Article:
Ever wondered why there are different varieties of salt? Harvie de Baron shows us if there really is a better salt out there.
For a lot of 90s kids, the jingle “mag iodized salt, iodized salt, iodized salt tayo!” is one of the most LSS-worthy songs they’ve heard on tv. Adding Iodine to salt was a result of REPUBLIC ACT NO. 8172 signed in 1995 to curb iodine deficiency in Filipinos. Fast forward to today, most Filipinos still choose to use iodized table salt in the kitchen. However, did you know that choosing unrefined sea salt is probably a better choice over the refined, iodine-fortified table salt found at the supermarket? Read on to see why:
Sea salt is, you guessed it, from the sea! It is usually made by evaporating sea water, while Iodized table salt is usually mined from underground salt deposits.
After mining, Iodized table salt is processed to whiten the salt and then it is fortified with Iodine. An anti-caking additive (usually chemical) is added to prevent the salt from clumping together. The question here is, what is the iodine’s source? Is it chemical or natural? This is a far cry from the simple process of sun drying sea water, leaving the valuable trace minerals in the salt. Although, you also have to watch our for sea salt that is too white, that may signify that it was chemically processed.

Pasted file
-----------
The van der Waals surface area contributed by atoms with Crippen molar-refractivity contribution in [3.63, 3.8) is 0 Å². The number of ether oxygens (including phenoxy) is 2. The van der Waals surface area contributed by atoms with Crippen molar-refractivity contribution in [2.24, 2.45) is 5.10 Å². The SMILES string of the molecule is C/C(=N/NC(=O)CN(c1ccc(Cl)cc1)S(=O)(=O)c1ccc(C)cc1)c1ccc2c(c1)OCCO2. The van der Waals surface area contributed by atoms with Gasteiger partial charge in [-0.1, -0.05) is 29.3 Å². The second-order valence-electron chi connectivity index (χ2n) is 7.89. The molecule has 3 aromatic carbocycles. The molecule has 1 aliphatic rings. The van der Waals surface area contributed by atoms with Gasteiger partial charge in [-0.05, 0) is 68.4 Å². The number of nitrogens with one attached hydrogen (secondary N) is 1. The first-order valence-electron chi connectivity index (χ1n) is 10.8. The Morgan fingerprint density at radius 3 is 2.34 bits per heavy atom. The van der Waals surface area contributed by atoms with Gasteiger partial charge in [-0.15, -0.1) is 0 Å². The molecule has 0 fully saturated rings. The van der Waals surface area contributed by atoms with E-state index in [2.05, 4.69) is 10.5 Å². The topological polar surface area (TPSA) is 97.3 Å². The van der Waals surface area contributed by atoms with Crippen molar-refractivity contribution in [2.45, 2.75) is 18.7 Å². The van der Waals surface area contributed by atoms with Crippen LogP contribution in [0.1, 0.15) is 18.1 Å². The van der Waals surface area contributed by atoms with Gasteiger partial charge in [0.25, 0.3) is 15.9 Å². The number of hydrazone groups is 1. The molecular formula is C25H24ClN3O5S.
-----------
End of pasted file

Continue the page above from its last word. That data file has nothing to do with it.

There is a question of whether the iodine in the salt remains after cooking since the iodine becomes supposedly unstable when exposed to high heat. As with Sea salt, there are over 80 trace minerals in it including iodine, Iron, magnesium, potassium, and zinc.